Merkel wants pause in EU enlargement
Angela Merkel’s conservatives said they favour a ‘consolidation of the European Union's values and institutions’ over further EU enlargement at this time.Berlin -- German Chancellor Angela Merkel's conservatives want a lull in EU enlargement once Croatia has become the bloc's 28th member, according to its manifesto for European elections on June 7.
Her CDU party also joined British Prime Minister Gordon Brown in supporting a second term for Jose Manuel Barroso as European Commission president, according to the programme approved by party chiefs on Monday.
"The enlargement of the EU from 15 to 27 members within a few years ... has required great efforts,” it said. “As a result the CDU prefers a phase of consolidation, during which a consolidation of the European Union's values and institutions should take priority over further EU enlargement.”
"The only exception to the rule can be for Croatia," which hopes to complete accession talks by the year's end, becoming the 28th member and the second former Yugoslav state to join after Slovenia, which entered in 2004.
Merkel said the EU's reforming Lisbon Treaty must be approved by all member states and that the bloc had to "learn to live with" an EU of 28 members, according to an interview posted on the CDU's website.
Other countries in the western Balkans also had a chance of joining, but this would take "several years," she added.
"We know that stability, whether it is in Serbia, in Kosovo, in Montenegro and in other nations can only be guaranteed if they have the prospect (of joining the EU), but this will take several years," she said.
Montenegro, which split from Serbia in 2006, formally applied in December to join the EU but Germany -- backed by Belgium and the Netherlands -- is blocking the application being passed to the Commission, according to diplomats.
The situation of Serbia has been made more complex by the case of Kosovo, which has declared independence and has EU ambitions of its own. Belgrade does not recognise Kosovo's independence and EU members are split on the issue.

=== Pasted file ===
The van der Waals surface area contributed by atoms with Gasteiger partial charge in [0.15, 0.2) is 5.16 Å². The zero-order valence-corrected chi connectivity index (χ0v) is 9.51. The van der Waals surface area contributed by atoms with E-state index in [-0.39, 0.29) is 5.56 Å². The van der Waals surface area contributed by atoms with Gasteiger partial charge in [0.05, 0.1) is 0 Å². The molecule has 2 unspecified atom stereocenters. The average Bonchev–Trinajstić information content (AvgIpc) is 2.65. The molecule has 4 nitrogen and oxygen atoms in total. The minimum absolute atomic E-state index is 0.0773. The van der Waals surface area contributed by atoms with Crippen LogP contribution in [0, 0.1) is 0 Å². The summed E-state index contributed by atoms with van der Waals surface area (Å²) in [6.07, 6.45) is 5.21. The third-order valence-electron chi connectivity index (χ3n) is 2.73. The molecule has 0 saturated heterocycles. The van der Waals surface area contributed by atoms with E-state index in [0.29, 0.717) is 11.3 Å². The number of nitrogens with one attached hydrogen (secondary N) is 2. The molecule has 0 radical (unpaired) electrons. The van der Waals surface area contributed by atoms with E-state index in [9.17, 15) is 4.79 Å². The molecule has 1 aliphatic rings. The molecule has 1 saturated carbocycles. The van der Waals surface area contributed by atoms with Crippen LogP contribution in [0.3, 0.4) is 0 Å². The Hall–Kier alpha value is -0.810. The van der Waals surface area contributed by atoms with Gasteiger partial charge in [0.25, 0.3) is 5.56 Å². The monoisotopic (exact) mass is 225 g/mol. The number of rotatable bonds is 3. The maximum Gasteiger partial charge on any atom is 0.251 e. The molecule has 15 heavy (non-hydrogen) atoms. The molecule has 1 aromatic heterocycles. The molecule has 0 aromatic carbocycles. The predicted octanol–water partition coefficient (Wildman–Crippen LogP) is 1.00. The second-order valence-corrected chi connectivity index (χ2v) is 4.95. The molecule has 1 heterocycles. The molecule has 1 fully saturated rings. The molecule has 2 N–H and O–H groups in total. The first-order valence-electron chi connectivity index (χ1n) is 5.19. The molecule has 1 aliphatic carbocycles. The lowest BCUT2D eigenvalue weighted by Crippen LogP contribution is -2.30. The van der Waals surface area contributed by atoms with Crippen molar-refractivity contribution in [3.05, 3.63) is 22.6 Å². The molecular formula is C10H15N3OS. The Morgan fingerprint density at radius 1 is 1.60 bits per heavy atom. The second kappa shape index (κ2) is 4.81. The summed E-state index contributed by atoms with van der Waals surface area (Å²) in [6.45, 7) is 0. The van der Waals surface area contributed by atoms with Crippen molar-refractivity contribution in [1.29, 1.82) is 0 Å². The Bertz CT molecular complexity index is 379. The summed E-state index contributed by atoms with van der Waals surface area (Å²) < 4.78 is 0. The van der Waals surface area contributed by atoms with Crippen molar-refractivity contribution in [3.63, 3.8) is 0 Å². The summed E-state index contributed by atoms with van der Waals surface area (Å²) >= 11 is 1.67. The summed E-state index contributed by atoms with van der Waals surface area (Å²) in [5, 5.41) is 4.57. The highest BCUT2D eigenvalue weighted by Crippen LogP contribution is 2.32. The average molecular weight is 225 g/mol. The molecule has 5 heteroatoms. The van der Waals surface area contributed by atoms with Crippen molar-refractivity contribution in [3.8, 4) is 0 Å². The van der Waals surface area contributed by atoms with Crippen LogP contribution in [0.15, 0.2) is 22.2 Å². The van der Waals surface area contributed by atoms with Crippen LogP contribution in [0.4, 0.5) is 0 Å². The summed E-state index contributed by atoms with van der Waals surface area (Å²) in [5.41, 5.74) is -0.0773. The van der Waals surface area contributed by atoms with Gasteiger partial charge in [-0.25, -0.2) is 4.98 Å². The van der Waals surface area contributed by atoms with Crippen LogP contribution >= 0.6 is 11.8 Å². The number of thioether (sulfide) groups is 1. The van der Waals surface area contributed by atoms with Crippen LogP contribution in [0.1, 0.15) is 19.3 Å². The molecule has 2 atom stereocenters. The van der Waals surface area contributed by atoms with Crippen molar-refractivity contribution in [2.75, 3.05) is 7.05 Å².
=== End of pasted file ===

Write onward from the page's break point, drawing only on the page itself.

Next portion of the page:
On Turkey, the CDU manifesto said that key criteria for joining included "freedom of speech, equality between men and women, protecting minorities and freedom of religion." "For this reason we believe that for Turkey a privileged partnership is the right solution."
The CDU has always favoured such a partnership with Turkey, but after German elections in 2005, it agreed to demands from the Social Democrats, its junior coalition partner, to pursue membership talks with the Muslim country's secular government.
"When it comes to Turkey, we want ... very close relations but not full membership," Merkel said.
After a series of democratic reforms, Turkey began EU accession talks in 2005 but their pace has been slow. Ankara is aiming to comply with EU accession criteria by 2013, but Brussels has not endorsed Turkey's target date.
Turkey has so far opened discussions on only 10 of the 35 policy areas that candidates must successfully negotiate.
At the core of the slow progress is Turkey's refusal to open its ports to EU-member Cyprus under a customs union pact with the EU, which prompted the bloc in 2006 to freeze negotiations in eight chapters.
Strong opposition from some EU members to Turkey's accession has also slowed down the process, with Turkish officials accusing in particular France of hampering progress in the talks.
On Barroso, the CDU said that if the European political group that it and Barroso belong to wins in June, he should continue his "successful work" as chief of the EU's executive arm.
Barrroso's five-year mandate ends in October and no other high-profile candidate has yet emerged to head the commission, which plays a crucial role in coordinating European policy on areas ranging from food safety to foreign affairs.
Before Brown's comments Monday, Barroso had so far garnered support from Italy's Silvio Berlusconi and France's Nicolas Sarkozy -- although the French president has appeared slightly ambiguous.